Since the turn of the 20th Century, brick and mortar has played an important role for financial service companies. From metropolis to small town, many of the most prominent and iconic buildings shaping U.S. skylines have been banks, trusts, insurance companies and brokerage firms.
These buildings had use value. They housed staff, management and operations and provided suitable delivery platforms to serve clients. But utility did not explain their architectural presence and grandeur. Beyond the practical, they seemed designed in large part to concretize what were essentially abstract and ephemeral services. From Greek Revival, to Deco, to modern steel and glass, the size and solidity of these structures were expressions of strength, longevity, stability, commitment, sophistication and success. They were built to engender trust, respect, and even awe among those who experienced them and they served as tangible proof statements of companies’ substance and stature in the marketplace.
Fast forward to today. The virus has accelerated a technology driven trend already afoot, to move away from the physical office. Many wealth managers, among other financial service providers, are realizing that operations can successfully be managed remotely. Perhaps, more importantly, recent experience is leading organizations to conclude that current client relations may also not be compromised by relying solely on electronic interactions. Virtual personal relationships with clients seem as strong as in-person ones. The result is that organizations are considering downsizing their office presence or even eliminating maintaining an office at all. Since leases tend to be the next highest expense for most RIAs behind comp, and travel and scheduling can be a drag on productivity, the decision to go fully remote may be a win-win.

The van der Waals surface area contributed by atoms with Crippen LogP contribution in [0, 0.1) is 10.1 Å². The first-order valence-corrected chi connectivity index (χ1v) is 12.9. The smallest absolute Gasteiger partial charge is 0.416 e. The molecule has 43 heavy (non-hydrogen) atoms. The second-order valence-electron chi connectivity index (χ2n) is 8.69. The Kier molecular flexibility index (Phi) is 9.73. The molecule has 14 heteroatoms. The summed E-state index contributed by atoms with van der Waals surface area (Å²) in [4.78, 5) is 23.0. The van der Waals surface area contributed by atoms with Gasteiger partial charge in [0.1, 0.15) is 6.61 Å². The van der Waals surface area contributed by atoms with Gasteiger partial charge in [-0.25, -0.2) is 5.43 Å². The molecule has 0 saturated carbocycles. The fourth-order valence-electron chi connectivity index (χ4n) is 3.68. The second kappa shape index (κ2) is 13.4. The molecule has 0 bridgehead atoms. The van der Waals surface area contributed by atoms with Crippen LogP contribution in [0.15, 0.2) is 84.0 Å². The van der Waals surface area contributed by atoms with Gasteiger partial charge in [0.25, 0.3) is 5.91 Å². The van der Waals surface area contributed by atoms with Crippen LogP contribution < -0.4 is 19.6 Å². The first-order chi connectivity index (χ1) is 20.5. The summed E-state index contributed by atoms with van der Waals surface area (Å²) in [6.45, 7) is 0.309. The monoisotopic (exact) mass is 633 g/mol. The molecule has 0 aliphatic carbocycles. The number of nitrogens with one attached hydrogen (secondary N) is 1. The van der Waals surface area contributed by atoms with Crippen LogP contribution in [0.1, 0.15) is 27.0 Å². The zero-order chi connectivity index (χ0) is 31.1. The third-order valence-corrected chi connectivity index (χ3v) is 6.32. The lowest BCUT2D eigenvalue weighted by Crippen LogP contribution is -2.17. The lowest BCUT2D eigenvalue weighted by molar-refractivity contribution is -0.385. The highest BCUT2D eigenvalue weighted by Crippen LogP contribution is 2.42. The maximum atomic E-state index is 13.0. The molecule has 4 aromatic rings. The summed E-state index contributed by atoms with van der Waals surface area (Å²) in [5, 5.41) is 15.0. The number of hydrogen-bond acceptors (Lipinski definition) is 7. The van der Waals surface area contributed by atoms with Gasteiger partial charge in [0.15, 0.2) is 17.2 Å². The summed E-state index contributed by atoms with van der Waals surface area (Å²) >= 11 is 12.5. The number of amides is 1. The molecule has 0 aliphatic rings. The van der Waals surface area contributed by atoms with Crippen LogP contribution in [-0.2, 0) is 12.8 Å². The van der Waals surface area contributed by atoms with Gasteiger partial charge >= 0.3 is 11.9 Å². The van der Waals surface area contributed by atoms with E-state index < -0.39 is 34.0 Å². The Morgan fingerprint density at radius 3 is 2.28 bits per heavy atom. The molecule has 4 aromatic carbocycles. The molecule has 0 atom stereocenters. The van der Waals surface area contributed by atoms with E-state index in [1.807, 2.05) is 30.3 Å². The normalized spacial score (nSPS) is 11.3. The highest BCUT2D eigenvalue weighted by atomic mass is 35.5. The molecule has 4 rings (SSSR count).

But, before we give up on offices altogether, there are some intangibles that a physical “storefront” offers. It can play an important role in legitimating the firm to new prospects, giving it a concrete and undeniable reality. A well-architected office at a desirable address can convey prestige and trust to an otherwise wary prospect. And while Zoom, GoToMeeting, Teams and other technologies have undoubtedly made viable what would otherwise have been an untenable business situation, there is still much to be said for those in-person casual ad hoc conversations that take place and often are the source of some of the best ideas. It remains to be seen how many advisory firms and wealth managers, particularly the larger ones, will be willing to risk these apparent advantages to abandon brick and mortar entirely.